The change in potential appearing through the winding of the transformer causes the pilot network to select a path from the subsc-riber line circuit to a local feed junctor. When an idle path is determined, a signal is returned to the marker stopping the scanner. Thereafter, the marker proceeds to extend a connection through the first selecting chain to an idle one of the available feed junctors. At this time, the marker operates cut-off relay rc which terminates the 4transmission of a pilot signal and precludes any line interruptions from being effective. The cut-olf -relay rc is held operated by :residu-al magnetism.
^ The telephone number of the desired subscriber is then dialed and the system operates in the manner described in our noted application to extend a connection to the desired called subscriber.
When the call is completed, the marker again is operated and restores the cut-olf relay rc by the transmission of a suitable de-magnetizing current. The submission of a signal to the pulse transformer.
3 scriber line circuit JAB is then returned to normal condition.
Called line condition When a `linetis called, the translatingvequipment (not shown) causes a pulsed potential to appear on Wire )710 of the line circuit -assigned the called line. Each impulse lowers the potential at point A to a negative 25 volts. The line circuit is then repeatedly placed in the same condition as if the line were in a calling condition. It is necessary that the duration of the pulses appearing on wire i110 be longer than a scanning cycle pulse duration. The scanner, by means not shown discriminates between the pulsed potential appearing on point A indicating a called condition and the noted steady potential appearing thereon indicating a calling condition in order to preclude a terminating call from being connected to a callin-g line which may be in a calling condition at the same instant. With the noted lower potential appearing on point A and the scanner being positioned on circuit JAB, -a signal is sen-t through the winding of the transformer as hereinbefore noted. The pulse network is then activated to cause the selection and ultimate connection of the calling line to the called line.
Called line busy It the called line is busy, the cut-oit relay rc is oper-ated and break contacts rc1- are opened to preclude the tr-ans- Thus, the marker does not receive a signal from a selected feed junctor and the scanner advances to the next line circuit.
While the principles of the invention have been described above in connection with s'peciiic apparatus and applications, it is to be understood that this description is made only by way of example and not as a limitation on the scope of the invention.
What is claimed is:
A line circuit for use in a telephone system comprising:
gating .means having a iirst input terminal, a second input terminal and an 4output terminal;
said rst input terminal being connected to receive a steady signal indicating a calling condition;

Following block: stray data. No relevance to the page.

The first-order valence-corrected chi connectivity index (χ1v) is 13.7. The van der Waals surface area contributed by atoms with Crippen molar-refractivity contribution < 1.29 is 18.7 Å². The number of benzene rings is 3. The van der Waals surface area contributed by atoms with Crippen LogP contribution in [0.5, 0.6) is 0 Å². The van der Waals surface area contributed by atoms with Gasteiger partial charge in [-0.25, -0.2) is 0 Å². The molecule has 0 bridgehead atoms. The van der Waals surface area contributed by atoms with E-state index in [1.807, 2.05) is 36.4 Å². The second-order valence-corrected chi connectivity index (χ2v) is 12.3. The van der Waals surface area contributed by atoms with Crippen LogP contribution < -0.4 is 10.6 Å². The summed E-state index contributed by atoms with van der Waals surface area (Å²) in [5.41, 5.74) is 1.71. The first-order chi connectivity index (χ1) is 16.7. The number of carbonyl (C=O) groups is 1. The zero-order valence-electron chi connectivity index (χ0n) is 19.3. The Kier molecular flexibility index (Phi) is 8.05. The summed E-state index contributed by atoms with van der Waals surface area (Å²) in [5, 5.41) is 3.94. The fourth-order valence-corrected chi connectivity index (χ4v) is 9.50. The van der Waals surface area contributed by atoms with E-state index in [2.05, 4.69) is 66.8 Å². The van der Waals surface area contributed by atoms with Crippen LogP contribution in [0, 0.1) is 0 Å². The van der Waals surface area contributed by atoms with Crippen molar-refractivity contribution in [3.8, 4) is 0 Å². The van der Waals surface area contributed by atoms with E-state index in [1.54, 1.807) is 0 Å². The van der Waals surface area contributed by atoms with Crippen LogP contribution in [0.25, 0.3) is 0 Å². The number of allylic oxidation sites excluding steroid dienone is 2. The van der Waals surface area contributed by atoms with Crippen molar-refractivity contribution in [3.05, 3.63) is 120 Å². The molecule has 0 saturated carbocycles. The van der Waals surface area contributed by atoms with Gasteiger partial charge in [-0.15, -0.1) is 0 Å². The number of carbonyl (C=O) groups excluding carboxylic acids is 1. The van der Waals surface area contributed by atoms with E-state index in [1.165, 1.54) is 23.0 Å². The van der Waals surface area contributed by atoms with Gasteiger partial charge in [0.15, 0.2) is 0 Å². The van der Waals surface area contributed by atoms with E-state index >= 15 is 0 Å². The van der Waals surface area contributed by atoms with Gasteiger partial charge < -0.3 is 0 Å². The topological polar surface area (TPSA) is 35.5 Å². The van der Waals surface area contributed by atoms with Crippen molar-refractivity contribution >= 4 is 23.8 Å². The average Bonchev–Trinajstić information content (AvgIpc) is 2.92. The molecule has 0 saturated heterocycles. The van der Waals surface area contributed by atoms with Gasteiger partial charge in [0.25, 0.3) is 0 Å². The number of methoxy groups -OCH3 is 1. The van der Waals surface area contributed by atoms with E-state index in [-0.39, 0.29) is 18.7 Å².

said second input terminal being connected to receive a scanning signal;
said .gating means responding to simultaneous applications of said signals onl said rst input terminal and on said second input terminal, respectively, to provide -an output signal on said output terminal, said output signal thereby being made available for use in eX- tending connections between calling and called lines;
said iirst input' terminal being connected to receive a pulsating sign-al indicating a called condition to enable said gating means;
a first diode, biased to be normally conductive coupled between said rst input terminal and said second input terminal;
la second diode, biased to be normally `nonconductive coupled between said second input terminal and said output terminal, and
said first diode and said second diode responding to the simultaneous application of said signals to said iirst and second input terminals to reverse their conductivity states to provide said output signal through said second diode.
References Cited by the Examiner UNITED STATES PATENTS 2,714,629 8/1955 Oberman 1791i8 2,829,203 4/1958 IPitlik 179-18 2,979,571 4/1-96'1 Libois et al 179-18 3,025,356 '3/196-2 Muroga et al 179-18 3,059,058 10/ 19162 Abbott -s 179-18 3,102,168 8/1963 Cirone et al 189`-18 3,157,746 11/1964 `Lowry 179-18 ROBERT H. ROSE, Primary Examiner.
VAL'DER L. LYNDE, Examiner.
40 S. H. BOYER, Assistant Examiner.
|Cited Patent||Filing date||Publication date||Applicant||Title|
|US2714629 *||Jul 25, 1952||Aug 2, 1955||Nederlanden Staat||Marking circuit|
|US2829203 *||Nov 3, 1955||Apr 1, 1958||Bell Telephone Labor Inc||Electronic telephone subscriber's line circuit for neutralizing the effects of longitudinal induction and longitudinal unbalance|
|US2979571 *||Jun 26, 1959||Apr 11, 1961||Libois Louis J||Telephonic concentrator|
|US3025356 *||Nov 16, 1960||Mar 13, 1962||Nippon Electric Co||Automatic telephone exchange subscriber circuit|
|US3059058 *||Dec 23, 1960||Oct 16, 1962||Bell Telephone Labor Inc||Subscriber line circuit with local ringing|
|US3102168 *||Dec 24, 1959||Aug 27, 1963||Bell Telephone Labor Inc||Supervisory circuits for telephone subscriber's line|
|US3157746 *||Dec 7, 1959||Nov 17, 1964||Bell Telephone Labor Inc||Supervisory circuit for telephone subscriber's line|
|Citing Patent||Filing date||Publication date||Applicant||Title|
|US3666892 *||May 13, 1970||May 30, 1972||Itt||Speech gate|
|US5832076 *||Aug 7, 1996||Nov 3, 1998||Transcrypt International, Inc.||Apparatus and method for determining the presence and polarity of direct current bias voltage for microphones in telephone sets|
|US5838804 *||Aug 7, 1996||Nov 17, 1998||Transcrypt International, Inc.||Apparatus and method for providing proper microphone DC bias current and load resistance for a telephone|
|US7277767||Dec 11, 2000||Oct 2, 2007||Srs Labs, Inc.||System and method for enhanced streaming audio|
|International Classification||H03K3/26, H03K3/00, H03K3/284, H04Q3/00|
|Cooperative Classification||H03K3/284, H04Q3/0004, H03K3/26, H04Q3/0012|
|European Classification||H04Q3/00C4, H03K3/284, H04Q3/00B, H03K3/26|